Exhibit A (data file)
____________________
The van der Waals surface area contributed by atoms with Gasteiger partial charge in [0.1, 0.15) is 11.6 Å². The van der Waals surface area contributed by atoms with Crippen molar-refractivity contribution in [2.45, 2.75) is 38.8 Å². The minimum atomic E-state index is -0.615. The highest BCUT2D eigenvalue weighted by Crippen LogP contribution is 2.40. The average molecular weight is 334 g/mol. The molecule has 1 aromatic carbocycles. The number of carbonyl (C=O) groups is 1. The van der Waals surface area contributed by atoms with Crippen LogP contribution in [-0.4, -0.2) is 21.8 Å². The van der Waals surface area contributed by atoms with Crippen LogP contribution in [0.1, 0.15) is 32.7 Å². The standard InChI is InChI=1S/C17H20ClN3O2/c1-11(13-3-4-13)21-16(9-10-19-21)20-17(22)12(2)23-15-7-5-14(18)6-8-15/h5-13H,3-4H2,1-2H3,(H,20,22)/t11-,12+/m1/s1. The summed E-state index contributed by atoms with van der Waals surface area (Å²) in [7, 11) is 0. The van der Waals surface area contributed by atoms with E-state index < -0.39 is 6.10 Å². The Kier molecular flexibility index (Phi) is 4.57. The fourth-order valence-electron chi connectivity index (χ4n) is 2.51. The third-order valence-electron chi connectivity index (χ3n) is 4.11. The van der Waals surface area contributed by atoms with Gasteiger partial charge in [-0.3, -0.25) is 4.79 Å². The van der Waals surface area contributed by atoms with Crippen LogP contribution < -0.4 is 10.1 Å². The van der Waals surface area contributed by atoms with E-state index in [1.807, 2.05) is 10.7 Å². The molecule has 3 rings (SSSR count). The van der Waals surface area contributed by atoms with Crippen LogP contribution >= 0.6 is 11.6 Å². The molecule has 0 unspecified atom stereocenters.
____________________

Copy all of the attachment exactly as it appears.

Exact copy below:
The van der Waals surface area contributed by atoms with Gasteiger partial charge in [0.1, 0.15) is 11.6 Å². The van der Waals surface area contributed by atoms with Crippen molar-refractivity contribution in [2.45, 2.75) is 38.8 Å². The minimum atomic E-state index is -0.615. The highest BCUT2D eigenvalue weighted by Crippen LogP contribution is 2.40. The average molecular weight is 334 g/mol. The molecule has 1 aromatic carbocycles. The number of carbonyl (C=O) groups is 1. The van der Waals surface area contributed by atoms with Crippen LogP contribution in [-0.4, -0.2) is 21.8 Å². The van der Waals surface area contributed by atoms with Crippen LogP contribution in [0.1, 0.15) is 32.7 Å². The standard InChI is InChI=1S/C17H20ClN3O2/c1-11(13-3-4-13)21-16(9-10-19-21)20-17(22)12(2)23-15-7-5-14(18)6-8-15/h5-13H,3-4H2,1-2H3,(H,20,22)/t11-,12+/m1/s1. The summed E-state index contributed by atoms with van der Waals surface area (Å²) in [7, 11) is 0. The van der Waals surface area contributed by atoms with E-state index < -0.39 is 6.10 Å². The Kier molecular flexibility index (Phi) is 4.57. The fourth-order valence-electron chi connectivity index (χ4n) is 2.51. The third-order valence-electron chi connectivity index (χ3n) is 4.11. The van der Waals surface area contributed by atoms with Gasteiger partial charge in [-0.3, -0.25) is 4.79 Å². The van der Waals surface area contributed by atoms with Crippen LogP contribution < -0.4 is 10.1 Å². The van der Waals surface area contributed by atoms with E-state index in [1.807, 2.05) is 10.7 Å². The molecule has 3 rings (SSSR count). The van der Waals surface area contributed by atoms with Crippen LogP contribution >= 0.6 is 11.6 Å². The molecule has 0 unspecified atom stereocenters.